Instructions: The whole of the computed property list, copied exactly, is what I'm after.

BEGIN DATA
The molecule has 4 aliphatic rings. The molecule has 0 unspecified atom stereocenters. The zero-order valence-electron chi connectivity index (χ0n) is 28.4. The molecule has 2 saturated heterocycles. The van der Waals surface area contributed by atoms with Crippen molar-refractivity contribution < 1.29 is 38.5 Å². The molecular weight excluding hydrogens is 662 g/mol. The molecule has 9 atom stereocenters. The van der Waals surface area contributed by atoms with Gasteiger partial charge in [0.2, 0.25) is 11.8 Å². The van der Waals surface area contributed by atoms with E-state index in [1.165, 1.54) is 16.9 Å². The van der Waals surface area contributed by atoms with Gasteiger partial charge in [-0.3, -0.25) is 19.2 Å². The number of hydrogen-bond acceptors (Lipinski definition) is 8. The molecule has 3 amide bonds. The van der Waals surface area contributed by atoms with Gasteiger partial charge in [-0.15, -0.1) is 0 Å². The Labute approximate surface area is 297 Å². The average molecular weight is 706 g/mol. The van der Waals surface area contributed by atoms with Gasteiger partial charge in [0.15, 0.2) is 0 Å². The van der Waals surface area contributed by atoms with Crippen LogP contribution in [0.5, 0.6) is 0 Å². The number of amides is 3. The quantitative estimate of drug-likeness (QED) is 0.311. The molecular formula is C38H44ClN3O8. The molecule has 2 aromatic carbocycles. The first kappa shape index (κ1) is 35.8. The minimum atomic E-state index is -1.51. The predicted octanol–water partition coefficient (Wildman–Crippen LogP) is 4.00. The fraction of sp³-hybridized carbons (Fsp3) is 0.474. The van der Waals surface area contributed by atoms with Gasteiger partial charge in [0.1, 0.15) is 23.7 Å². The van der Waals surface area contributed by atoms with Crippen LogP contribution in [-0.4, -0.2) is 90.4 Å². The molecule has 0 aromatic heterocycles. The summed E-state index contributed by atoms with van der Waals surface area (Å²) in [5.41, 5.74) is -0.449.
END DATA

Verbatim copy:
The molecule has 4 aliphatic rings. The molecule has 0 unspecified atom stereocenters. The zero-order valence-electron chi connectivity index (χ0n) is 28.4. The molecule has 2 saturated heterocycles. The van der Waals surface area contributed by atoms with Crippen molar-refractivity contribution < 1.29 is 38.5 Å². The molecular weight excluding hydrogens is 662 g/mol. The molecule has 9 atom stereocenters. The van der Waals surface area contributed by atoms with Gasteiger partial charge in [0.2, 0.25) is 11.8 Å². The van der Waals surface area contributed by atoms with E-state index in [1.165, 1.54) is 16.9 Å². The van der Waals surface area contributed by atoms with Gasteiger partial charge in [-0.3, -0.25) is 19.2 Å². The number of hydrogen-bond acceptors (Lipinski definition) is 8. The molecule has 3 amide bonds. The van der Waals surface area contributed by atoms with Gasteiger partial charge in [-0.15, -0.1) is 0 Å². The Labute approximate surface area is 297 Å². The average molecular weight is 706 g/mol. The van der Waals surface area contributed by atoms with Gasteiger partial charge in [0.15, 0.2) is 0 Å². The van der Waals surface area contributed by atoms with Crippen LogP contribution in [0.5, 0.6) is 0 Å². The number of amides is 3. The quantitative estimate of drug-likeness (QED) is 0.311. The molecular formula is C38H44ClN3O8. The molecule has 2 aromatic carbocycles. The first kappa shape index (κ1) is 35.8. The minimum atomic E-state index is -1.51. The predicted octanol–water partition coefficient (Wildman–Crippen LogP) is 4.00. The fraction of sp³-hybridized carbons (Fsp3) is 0.474. The van der Waals surface area contributed by atoms with Gasteiger partial charge in [0.1, 0.15) is 23.7 Å². The van der Waals surface area contributed by atoms with Crippen LogP contribution in [-0.4, -0.2) is 90.4 Å². The molecule has 0 aromatic heterocycles. The summed E-state index contributed by atoms with van der Waals surface area (Å²) in [5.41, 5.74) is -0.449.